PAUL GILES was Director of the Rothermere American Institute (RAI) at Oxford University, 2003-2008. His books include Atlantic Republic: The American Tradition in English Literature (Oxford University Press, 2006); Virtual Americas: Transnational Fictions and the Transatlantic Imaginary (Duke University Press, 2002); Transatlantic Insurrections: British Culture and the Formation of American Literature, 1730-1860 (University of Pennsylvania Press, 2001); American Catholic Arts and Fictions: Culture, Ideology, Aesthetics (Cambridge University Press, 1992); and Hart Crane : The Contexts of "The Bridge" (Cambridge University Press, 1986).

VIVIAN POLLAK is Professor at Washington University, St. Louis. She is the author of Dickinson: The Anxiety of Gender (Ithaca: Cornell University Press, 1984) and The Erotic Whitman (Berkeley: University of California Press, 2000) and has edited A Poet's Parents: The Courtship Letters of Emily Norcross and Edward Dickinson (Chapel Hill: University of North Carolina Press, 1988); New Essays on "Daisy Miller" and "The Turn of the Screw (New York: Cambridge University Press, 1993); and A Historical Guide to Emily Dickinson (New York: Oxford University Press, 2004).

JED DEPPMAN is Associate Professor of Comparative Literature and English and Director of Comparative Literature at Oberlin College. He is the author of Trying to Think with Emily Dickinson (University of Massachusetts Press, 20008) and co-editor of Genetic Criticism: Texts and Avant-textes (University of Pennsylvania Press, 2004).

DOMHNALL MITCHELL is Professor of English at Norwegian University of Science and Technology. He is author of Emily Dickinson: Monarch of Perception (University of Massachusetts Press, 2000) and Measures of Possibility: Emily Dickinson's Manuscripts (University of Massachusetts Press, 2005). His volume International Reception of Emily Dickinson co-edited with MARIA STUART is forthcoming in 2009 with Continuum International Publishing.

PARAIC FINNERTY is Senior Lecturer in English Literature at the University of Portsmouth. He is the author of Emily Dickinson's Shakespeare (University of Massachusetts Press, 2006) and is currently working on a book-length project to be titled "The Object of their Affection: The Englishman in America," examining the representation of the Englishman in American culture and how he functions in constructions of American masculinity.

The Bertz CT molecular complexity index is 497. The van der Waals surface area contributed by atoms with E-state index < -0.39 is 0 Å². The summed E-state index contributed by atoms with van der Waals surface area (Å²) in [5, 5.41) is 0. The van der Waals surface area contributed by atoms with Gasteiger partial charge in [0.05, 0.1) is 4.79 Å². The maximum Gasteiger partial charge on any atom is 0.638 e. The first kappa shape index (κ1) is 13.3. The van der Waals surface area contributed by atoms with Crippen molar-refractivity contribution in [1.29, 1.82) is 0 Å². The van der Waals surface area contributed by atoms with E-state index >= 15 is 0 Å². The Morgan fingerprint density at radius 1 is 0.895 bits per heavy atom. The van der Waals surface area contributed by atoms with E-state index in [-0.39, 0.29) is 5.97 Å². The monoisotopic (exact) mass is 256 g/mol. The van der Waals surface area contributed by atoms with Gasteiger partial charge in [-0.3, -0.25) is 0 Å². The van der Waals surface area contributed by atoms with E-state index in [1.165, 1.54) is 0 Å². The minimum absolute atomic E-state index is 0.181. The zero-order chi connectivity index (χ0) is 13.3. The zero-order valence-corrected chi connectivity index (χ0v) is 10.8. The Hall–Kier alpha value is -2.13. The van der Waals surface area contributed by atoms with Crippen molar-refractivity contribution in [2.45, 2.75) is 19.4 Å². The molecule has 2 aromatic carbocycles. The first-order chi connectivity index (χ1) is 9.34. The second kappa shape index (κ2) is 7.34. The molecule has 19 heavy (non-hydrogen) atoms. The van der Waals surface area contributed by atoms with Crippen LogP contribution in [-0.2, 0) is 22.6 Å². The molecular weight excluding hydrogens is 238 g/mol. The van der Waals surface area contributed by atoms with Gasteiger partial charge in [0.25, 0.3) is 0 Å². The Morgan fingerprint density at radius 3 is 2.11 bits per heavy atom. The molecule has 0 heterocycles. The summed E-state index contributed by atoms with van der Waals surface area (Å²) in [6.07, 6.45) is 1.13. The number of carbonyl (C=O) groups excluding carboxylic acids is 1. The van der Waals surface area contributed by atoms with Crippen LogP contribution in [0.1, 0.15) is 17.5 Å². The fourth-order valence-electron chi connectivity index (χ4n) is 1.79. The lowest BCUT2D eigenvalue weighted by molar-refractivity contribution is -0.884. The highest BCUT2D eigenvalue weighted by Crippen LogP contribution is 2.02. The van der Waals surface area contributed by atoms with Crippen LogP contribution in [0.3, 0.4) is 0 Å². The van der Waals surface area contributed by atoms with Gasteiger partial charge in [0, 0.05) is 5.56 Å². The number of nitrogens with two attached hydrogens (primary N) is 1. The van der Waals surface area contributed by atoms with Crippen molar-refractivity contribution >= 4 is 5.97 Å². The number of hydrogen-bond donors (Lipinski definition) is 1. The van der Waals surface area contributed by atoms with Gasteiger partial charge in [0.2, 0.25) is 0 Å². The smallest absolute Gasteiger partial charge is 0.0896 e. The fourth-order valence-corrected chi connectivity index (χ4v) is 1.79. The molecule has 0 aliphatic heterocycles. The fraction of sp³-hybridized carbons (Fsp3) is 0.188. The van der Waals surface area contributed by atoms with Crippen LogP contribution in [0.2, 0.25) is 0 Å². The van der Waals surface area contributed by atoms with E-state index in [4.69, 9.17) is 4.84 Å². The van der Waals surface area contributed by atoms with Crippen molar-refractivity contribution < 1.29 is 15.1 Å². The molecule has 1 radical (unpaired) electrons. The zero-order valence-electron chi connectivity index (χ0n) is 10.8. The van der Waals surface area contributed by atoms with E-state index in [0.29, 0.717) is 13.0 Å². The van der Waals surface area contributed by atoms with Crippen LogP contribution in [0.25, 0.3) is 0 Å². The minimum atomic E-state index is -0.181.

MARIA STUART is College Lecturer at University College, Dublin. Her volume International Reception of Emily Dickinson co-edited with Domhnall Mitchell is forthcoming in 2009 with Continuum International Publishing. She is currently working on a book on Emily Dickinson and biblical interpretation: “Contesting the Word: Emily Dickinson and the Higher Critics.” She is also interested in crime fiction, and is working on a comparative study of American and British crime writing (with particular attention to factors such as race, nationality and gender).

SALLY BUSHELL has a BA from Royal Holloway College, London University, an MA from the University of York and a doctorate from Queens' College, Cambridge. She is also a fully qualified English teacher having spent three years between MA and Ph.D teaching in a secondary school. She is director of graduate studies and co-director of The Wordsworth Centre at Lancaster and teaches mainly Romantic and Victorian literature. Dr Bushell has just completed a second critical book entitled Text as Process: Exploring Creative Composition in Wordsworth, Tennyson and Emily Dickinson currently in press with the University Press of Virginia (2008).

Related Links

Oxford University

Oxford University Library

Oxford University

Oriel College Dining Hall

Keble College

Bodleian Library

Oxford University

Mansfield College